Cashman said that the team is “laser-focused” on the strength and conditioning process and whether issues that came up were preventable. These statements reiterated the ones he made at mid-year about the team’s mounting injuries.
Meanwhile, he refused to say if the team has made alterations to their process. The Yankees’ GM said that if changes are made in process or hirings, that the media will be made aware.
This problem isn’t going away. The Yankees have many players returning who have injury concerns or a checkered past there, and how the team prepares them to not only get on the field but stay there without setback is key to a successful 2020.
‘Passing’ on World Series-bound pitchers
The most fascinating exchange in the presser? WFAN’s Sweeney Murti pushed Cashman on the Yankees’ inability to reel in some of the top pitchers that now adorn the top of the Astros’ and Nationals’ rotations. Namely, Justin Verlander, Gerrit Cole and Patrick Corbin.
The back-and-forth was somewhat heated, and Cashman refused to say that the Yankees “passed” on those players. He did go into the reasoning for each non-move:
Verlander: As he has said previously, it came down to not going over the luxury tax in 2017. Editorializing, it’s disappointing that the Bombers couldn’t exceed that, but that’s been the consistent answer.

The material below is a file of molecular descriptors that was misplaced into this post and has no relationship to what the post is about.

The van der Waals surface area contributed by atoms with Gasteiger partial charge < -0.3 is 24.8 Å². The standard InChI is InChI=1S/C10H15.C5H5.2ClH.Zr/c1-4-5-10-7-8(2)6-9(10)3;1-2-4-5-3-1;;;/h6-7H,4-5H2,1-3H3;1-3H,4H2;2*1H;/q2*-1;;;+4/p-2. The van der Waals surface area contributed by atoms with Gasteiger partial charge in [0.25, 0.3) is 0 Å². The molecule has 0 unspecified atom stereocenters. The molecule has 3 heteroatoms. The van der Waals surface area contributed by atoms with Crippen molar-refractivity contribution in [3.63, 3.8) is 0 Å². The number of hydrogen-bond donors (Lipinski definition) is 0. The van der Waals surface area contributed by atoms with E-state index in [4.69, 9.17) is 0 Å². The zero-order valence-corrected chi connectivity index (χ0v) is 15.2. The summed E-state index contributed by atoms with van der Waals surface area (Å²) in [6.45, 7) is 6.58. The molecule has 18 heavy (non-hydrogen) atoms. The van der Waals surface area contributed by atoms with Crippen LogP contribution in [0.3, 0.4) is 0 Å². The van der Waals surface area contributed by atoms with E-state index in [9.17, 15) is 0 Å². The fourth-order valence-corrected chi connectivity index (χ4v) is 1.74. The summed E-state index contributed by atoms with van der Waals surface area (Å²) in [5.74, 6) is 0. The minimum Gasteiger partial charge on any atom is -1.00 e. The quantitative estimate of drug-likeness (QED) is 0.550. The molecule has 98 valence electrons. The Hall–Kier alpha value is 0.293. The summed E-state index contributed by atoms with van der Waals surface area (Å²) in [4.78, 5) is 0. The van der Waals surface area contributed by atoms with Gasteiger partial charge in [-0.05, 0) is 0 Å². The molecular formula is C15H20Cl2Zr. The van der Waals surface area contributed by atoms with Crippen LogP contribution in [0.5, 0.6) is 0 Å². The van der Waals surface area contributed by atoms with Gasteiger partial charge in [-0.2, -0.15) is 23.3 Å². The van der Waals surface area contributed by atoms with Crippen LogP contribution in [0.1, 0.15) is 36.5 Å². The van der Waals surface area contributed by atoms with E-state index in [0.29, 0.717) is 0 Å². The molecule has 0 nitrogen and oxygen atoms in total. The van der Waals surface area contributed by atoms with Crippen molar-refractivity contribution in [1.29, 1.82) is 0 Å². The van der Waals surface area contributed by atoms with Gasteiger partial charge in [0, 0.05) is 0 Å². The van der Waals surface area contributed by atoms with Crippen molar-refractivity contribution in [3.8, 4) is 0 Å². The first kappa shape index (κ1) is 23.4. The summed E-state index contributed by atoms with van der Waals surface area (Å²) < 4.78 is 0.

Cole: “Houston made an offer that in Pittsburgh’s mind was a better offer than ours,” Cashman said. At the time, reports had the Pirates asking for both Clint Frazier and Miguel Andujar. In retrospect, you do that trade in a heartbeat, right? But we’re no longer in the winter of 2017. Could the Yankees have topped Houston’s offer and were they given an opportunity to do so? Yes and maybe.
Corbin: “The Nationals made a more significant offer for Patrick Corbin,” Cashman said. Last winter, the reports said that the Yankees were unwilling to go to six years for Corbin.
Regardless of how those all played out, Cashman remained steadfast in his approach and didn’t regret the process.
Randy will address this exchange in a piece soon.
Other Health Issues
Cashman said Edwin Encarnacion was fully healthy this postseason, citing his swings in the ALDS and ALCS. He doubts there was a lingering injury with the ribcage.